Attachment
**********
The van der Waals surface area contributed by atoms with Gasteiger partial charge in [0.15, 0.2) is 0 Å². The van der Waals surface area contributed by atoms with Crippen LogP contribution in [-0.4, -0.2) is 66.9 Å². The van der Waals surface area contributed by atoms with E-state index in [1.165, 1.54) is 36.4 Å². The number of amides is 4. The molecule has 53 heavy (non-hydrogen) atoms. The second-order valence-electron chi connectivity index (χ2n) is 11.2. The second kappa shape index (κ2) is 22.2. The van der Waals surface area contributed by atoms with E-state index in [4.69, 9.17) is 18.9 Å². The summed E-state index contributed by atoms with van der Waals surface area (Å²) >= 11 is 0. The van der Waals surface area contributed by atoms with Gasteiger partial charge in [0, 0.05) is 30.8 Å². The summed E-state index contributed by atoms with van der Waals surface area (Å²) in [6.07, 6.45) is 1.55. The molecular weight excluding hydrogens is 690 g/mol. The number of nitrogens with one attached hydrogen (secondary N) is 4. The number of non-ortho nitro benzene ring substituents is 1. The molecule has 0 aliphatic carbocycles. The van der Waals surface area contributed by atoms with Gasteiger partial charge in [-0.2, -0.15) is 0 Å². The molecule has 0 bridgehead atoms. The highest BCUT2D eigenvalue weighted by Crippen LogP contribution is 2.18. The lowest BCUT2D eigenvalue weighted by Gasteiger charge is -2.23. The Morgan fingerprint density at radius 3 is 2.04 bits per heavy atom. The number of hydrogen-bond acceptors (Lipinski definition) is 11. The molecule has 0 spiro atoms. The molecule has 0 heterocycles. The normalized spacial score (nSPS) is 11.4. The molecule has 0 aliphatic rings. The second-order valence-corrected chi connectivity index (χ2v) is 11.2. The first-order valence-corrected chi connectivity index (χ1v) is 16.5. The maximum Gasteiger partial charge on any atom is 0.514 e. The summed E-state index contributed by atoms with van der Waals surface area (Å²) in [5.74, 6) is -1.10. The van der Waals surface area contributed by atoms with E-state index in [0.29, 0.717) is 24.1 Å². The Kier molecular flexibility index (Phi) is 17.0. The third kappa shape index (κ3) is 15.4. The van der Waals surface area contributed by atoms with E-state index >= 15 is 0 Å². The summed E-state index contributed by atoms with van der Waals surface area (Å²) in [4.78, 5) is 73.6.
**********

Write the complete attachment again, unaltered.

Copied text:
The van der Waals surface area contributed by atoms with Gasteiger partial charge in [0.15, 0.2) is 0 Å². The van der Waals surface area contributed by atoms with Crippen LogP contribution in [-0.4, -0.2) is 66.9 Å². The van der Waals surface area contributed by atoms with E-state index in [1.165, 1.54) is 36.4 Å². The number of amides is 4. The molecule has 53 heavy (non-hydrogen) atoms. The second-order valence-electron chi connectivity index (χ2n) is 11.2. The second kappa shape index (κ2) is 22.2. The van der Waals surface area contributed by atoms with E-state index in [4.69, 9.17) is 18.9 Å². The summed E-state index contributed by atoms with van der Waals surface area (Å²) >= 11 is 0. The van der Waals surface area contributed by atoms with Gasteiger partial charge in [0, 0.05) is 30.8 Å². The summed E-state index contributed by atoms with van der Waals surface area (Å²) in [6.07, 6.45) is 1.55. The molecular weight excluding hydrogens is 690 g/mol. The number of nitrogens with one attached hydrogen (secondary N) is 4. The number of non-ortho nitro benzene ring substituents is 1. The molecule has 0 aliphatic carbocycles. The van der Waals surface area contributed by atoms with Gasteiger partial charge in [-0.2, -0.15) is 0 Å². The molecule has 0 bridgehead atoms. The highest BCUT2D eigenvalue weighted by Crippen LogP contribution is 2.18. The lowest BCUT2D eigenvalue weighted by Gasteiger charge is -2.23. The Morgan fingerprint density at radius 3 is 2.04 bits per heavy atom. The number of hydrogen-bond acceptors (Lipinski definition) is 11. The molecule has 0 spiro atoms. The molecule has 0 heterocycles. The normalized spacial score (nSPS) is 11.4. The molecule has 0 aliphatic rings. The second-order valence-corrected chi connectivity index (χ2v) is 11.2. The first-order valence-corrected chi connectivity index (χ1v) is 16.5. The maximum Gasteiger partial charge on any atom is 0.514 e. The summed E-state index contributed by atoms with van der Waals surface area (Å²) in [5.74, 6) is -1.10. The van der Waals surface area contributed by atoms with E-state index in [0.29, 0.717) is 24.1 Å². The Kier molecular flexibility index (Phi) is 17.0. The third kappa shape index (κ3) is 15.4. The van der Waals surface area contributed by atoms with E-state index >= 15 is 0 Å². The summed E-state index contributed by atoms with van der Waals surface area (Å²) in [4.78, 5) is 73.6.